Ensuring you’ve got the right people for the right roles, with the skillset, attributes and personality to achieve the business goals is essential. We would always start with the design of outcomes, look at how the organisation is structured, and then put the people with the right potential in the appropriate role.
Step Three: Measure the right things
Metrics are part of the story, and some businesses want to make sure that any element of their business can be measured numerically through hard facts and data. But the reality is that some aspects do need to be measured by what you see and feel. If you're working in the leadership team, a check and balance needs to be made to ensure what is felt and seen is articulated consistently, with genuine objectivity.
But how do you measure whether you're making the right progress? The only reason you would look at reorganising your team, your employees, is if you think that their effort is not sufficiently aligned with what you‘re trying to achieve, and this is usually flagged up because you're not achieving key objectives. This is the point to start defining the things you want, then determining how you are going to see them.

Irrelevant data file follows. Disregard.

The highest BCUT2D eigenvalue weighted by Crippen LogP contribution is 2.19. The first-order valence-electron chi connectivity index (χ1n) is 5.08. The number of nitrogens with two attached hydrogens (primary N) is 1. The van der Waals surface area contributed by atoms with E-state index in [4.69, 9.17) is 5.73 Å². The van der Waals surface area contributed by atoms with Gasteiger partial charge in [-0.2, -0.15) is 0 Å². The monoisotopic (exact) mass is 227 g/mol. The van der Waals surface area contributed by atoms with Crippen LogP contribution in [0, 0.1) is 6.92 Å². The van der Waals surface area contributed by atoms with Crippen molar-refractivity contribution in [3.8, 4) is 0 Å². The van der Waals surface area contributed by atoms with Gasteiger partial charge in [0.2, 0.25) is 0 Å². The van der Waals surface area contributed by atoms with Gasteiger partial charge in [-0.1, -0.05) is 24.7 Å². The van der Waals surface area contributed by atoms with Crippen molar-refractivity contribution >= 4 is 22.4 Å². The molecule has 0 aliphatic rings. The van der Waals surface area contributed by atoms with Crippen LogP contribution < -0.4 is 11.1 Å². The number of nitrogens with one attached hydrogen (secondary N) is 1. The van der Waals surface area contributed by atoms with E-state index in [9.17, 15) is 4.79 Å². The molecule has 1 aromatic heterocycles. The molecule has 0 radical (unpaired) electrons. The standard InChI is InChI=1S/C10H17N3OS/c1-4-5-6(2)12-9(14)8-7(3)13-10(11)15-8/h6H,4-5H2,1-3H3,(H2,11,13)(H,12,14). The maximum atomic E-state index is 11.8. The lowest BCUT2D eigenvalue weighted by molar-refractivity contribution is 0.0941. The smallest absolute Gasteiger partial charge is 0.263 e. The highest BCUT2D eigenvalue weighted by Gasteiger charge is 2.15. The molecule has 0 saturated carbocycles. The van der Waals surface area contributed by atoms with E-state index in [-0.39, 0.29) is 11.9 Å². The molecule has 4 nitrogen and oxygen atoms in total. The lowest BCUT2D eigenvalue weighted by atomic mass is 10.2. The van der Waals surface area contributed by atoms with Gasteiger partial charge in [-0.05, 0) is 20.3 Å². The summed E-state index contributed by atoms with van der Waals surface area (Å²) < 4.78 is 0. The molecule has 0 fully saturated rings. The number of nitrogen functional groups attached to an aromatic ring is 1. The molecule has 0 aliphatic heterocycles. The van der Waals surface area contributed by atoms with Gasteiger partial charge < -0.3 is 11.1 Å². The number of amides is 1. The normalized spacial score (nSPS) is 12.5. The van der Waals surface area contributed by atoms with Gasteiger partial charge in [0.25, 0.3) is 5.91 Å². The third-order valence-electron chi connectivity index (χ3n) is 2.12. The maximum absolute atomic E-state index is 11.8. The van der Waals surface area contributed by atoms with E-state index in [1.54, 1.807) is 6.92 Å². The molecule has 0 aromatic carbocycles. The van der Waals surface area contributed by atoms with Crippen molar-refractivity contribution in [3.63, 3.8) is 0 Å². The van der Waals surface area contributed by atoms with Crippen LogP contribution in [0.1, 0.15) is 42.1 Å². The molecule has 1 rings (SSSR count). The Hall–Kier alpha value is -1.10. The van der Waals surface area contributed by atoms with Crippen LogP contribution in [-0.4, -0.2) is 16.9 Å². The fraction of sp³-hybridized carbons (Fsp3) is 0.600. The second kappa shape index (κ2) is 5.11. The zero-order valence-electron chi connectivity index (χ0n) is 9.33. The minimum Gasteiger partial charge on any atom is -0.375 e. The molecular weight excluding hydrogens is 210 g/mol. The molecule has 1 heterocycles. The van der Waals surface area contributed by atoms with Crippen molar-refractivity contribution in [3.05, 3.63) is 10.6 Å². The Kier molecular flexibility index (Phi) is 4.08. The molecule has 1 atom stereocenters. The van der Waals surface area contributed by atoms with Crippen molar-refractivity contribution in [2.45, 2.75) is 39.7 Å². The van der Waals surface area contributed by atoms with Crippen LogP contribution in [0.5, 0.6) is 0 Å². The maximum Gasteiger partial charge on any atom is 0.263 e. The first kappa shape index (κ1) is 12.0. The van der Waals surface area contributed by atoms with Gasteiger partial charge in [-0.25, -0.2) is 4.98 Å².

And then you have to look at every item on your list of strategic priorities and be able to say, ‘Who is accountable for making sure we achieve that?’.----
Blackmore Four are an independent consulting company, offering specialist advice, leadership insight and tailored solutions to businesses looking to improve business performance. Our approach is based on a deep understanding of human behaviour at work and an ability to identify and address the specific leadership and organisational development needs of your business.
If you would like to talk to us about the ways that we can support you in assessing and developing the leadership capabilities in your business, book a call here or call 07734 920 222
Matthew Emerson, Managing Director
Blackmore Four Limited